Evans has always communicated to players and their agents that they can reach out any time they have a question or concern about what they might be hearing, but when it comes to getting on the phone himself, he treats the trade deadline and offseason differently. There’s more urgency to clear the air in July when players might have to take at-bats or throw pitches with rumors weighing on their minds. In the offseason, Evans will wait to reach out until deals are closer to being agreed upon. He tries not to worry as much about “hot stove banter,” he said. 

“In the offseason I think it’s a little less of an issue because a lot of things get thrown out there that don’t have validity,” he said. “We certainly don’t try to respond to every single rumor with an update because there are new rumors every hour, so it’s hard to keep up. A lot more names are mentioned this time of year.”

Players try to find different ways to get away from it all. Every year, several Giants prospects talk of playing golf during the trade deadline to stay away from MLB Network and their phones. For veterans, it’s often easiest to just take offseason vacations, and Panik planned to visit Europe with his wife. 

Beede has a somewhat unique distraction as rumors trickle out. He’s getting married on Saturday, which along with the holiday, has kept him busy all week. Still, he knows the rumors will be out there. 

“After a couple of days I start to just understand that (my) name is going to be in rumors or there may be things that people say or speculate,” he said. “(If) Bobby tells me something, or my agent says something, then I can start to maybe engage in it a little bit more. But as of right now, I’m just trying to go about my preparation and I’ll continue to enjoy being a San Francisco Giant.”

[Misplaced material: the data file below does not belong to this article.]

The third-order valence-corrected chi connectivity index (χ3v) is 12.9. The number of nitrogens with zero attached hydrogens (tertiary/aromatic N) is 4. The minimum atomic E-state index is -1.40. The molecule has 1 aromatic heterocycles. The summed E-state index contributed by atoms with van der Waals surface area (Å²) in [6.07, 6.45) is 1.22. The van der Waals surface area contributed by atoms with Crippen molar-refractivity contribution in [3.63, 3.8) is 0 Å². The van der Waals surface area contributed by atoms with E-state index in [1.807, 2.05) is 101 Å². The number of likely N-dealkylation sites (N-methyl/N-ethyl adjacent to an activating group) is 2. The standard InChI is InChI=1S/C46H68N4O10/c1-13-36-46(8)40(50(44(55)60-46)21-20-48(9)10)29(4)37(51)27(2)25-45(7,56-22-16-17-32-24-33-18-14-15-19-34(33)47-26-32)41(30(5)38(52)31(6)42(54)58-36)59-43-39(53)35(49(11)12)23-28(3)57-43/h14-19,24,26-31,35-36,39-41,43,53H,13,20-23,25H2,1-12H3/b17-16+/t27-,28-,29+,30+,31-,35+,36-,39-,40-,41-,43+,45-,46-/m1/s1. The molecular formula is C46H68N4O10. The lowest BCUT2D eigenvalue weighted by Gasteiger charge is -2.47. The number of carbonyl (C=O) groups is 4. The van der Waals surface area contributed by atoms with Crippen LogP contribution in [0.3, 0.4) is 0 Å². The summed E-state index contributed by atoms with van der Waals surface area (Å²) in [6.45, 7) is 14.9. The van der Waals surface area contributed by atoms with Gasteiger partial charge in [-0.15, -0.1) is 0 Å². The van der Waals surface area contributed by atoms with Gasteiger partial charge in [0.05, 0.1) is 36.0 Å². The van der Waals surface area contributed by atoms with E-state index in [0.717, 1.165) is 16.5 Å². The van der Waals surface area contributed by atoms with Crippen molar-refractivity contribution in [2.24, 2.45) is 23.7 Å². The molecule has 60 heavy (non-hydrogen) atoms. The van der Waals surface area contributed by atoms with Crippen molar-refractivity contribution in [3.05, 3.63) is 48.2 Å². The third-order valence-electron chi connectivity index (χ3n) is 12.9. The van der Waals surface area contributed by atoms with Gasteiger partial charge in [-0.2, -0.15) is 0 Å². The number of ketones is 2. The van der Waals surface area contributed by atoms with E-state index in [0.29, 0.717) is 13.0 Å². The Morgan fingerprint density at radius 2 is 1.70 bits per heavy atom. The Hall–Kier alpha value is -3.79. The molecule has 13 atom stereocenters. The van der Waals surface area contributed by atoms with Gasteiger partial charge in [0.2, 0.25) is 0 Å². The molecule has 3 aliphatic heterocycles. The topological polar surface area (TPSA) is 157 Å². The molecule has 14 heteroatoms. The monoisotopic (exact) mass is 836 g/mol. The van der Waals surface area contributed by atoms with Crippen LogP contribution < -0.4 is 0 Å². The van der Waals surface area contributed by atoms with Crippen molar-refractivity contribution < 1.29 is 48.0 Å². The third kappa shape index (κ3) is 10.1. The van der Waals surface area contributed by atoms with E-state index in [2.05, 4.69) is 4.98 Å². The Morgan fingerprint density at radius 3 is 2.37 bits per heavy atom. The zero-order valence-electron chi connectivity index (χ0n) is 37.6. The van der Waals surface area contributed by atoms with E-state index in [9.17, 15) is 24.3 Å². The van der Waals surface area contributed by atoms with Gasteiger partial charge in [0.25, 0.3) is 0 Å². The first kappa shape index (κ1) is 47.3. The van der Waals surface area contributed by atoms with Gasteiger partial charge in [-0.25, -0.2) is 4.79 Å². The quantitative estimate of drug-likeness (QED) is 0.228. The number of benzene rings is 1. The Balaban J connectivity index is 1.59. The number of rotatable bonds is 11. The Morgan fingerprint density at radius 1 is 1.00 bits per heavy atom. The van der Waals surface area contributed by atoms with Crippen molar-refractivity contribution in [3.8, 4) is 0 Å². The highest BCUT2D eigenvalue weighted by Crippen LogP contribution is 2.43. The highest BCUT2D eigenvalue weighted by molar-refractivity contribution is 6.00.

Projection system loves Giancarlo Stanton at AT&T Park


Projection system loves Giancarlo Stanton at AT&T Park

SAN FRANCISCO — The Giants have made a habit in recent winters of “kicking the tires,” so to speak, on as many free agents as possible. General manager Bobby Evans is committed to being thorough, but at times there is probably no need. 

Hitters have made no secret of the fact that they prefer friendlier confines, and if you’re a power hitter, you’re going to ask Evans for a significantly larger check to play 81 of your games at the harshest power park in the majors. That’s what makes Giancarlo Stanton, readily available via trade, so intriguing. But would Stanton be fully immune to the realities of AT&T Park?

The numbers, at least in a small sample, suggest he would. Stanton has played 27 games in San Francisco and taken 108 at-bats. He has nine homers, 11 doubles and a triple. His .676 slugging percentage at AT&T Park isn’t far off his mark at Coors Field (.714), and his 1.048 OPS is higher than his OPS during the 2017 season, when he hit 59 homers. 

The damage has been done in limited time, but the Giants clearly believe it’s fully sustainable, and a recent study done by ESPN’s Dan Szymborski backs that up. Szymborski ran his ZiPS projection system to estimate Stanton’s stats over the next 10 years for a variety of suitors. The numbers in orange and black are overwhelming. 

The projections have Stanton at 46.2 WAR over the next 10 seasons, including 7.1 in 2018 and 6.8 in 2019, the two seasons the organization should be focused on given Madison Bumgarner’s contract situation. ZiPS projects Stanton at 46 homers next season if he plays for the Giants, followed by 43, 42, 39, 35 over the following four years. For comparison’s sake, Brandon Belt led the Giants in homers each of the last two seasons and he has 35 total during that span. 

Any sort of projection system needs to be taken with a huge grain of salt, especially with a player who has had injury issues in the past. But ZiPS believes Stanton -- who plays in a huge park already -- is a rarity, the kind of power hitter who can keep crushing well into his 30’s and put up huge numbers even if he is limited by the realities of getting older and getting hurt. Szymborski’s projections have Stanton playing just 102 games in 2025, but he’s still projected to hit 23 homers, 20 doubles and post an OPS+ of 121. Even in the 10th year of the projections, ZiPS has Stanton down for 16 homers. 

There are no sure things in this game, but as Evans continues to chase a blockbuster deal, he can be confident that Stanton is one player who should be able to provide power for years to come, no matter what AT&T Park does to hold hitters down.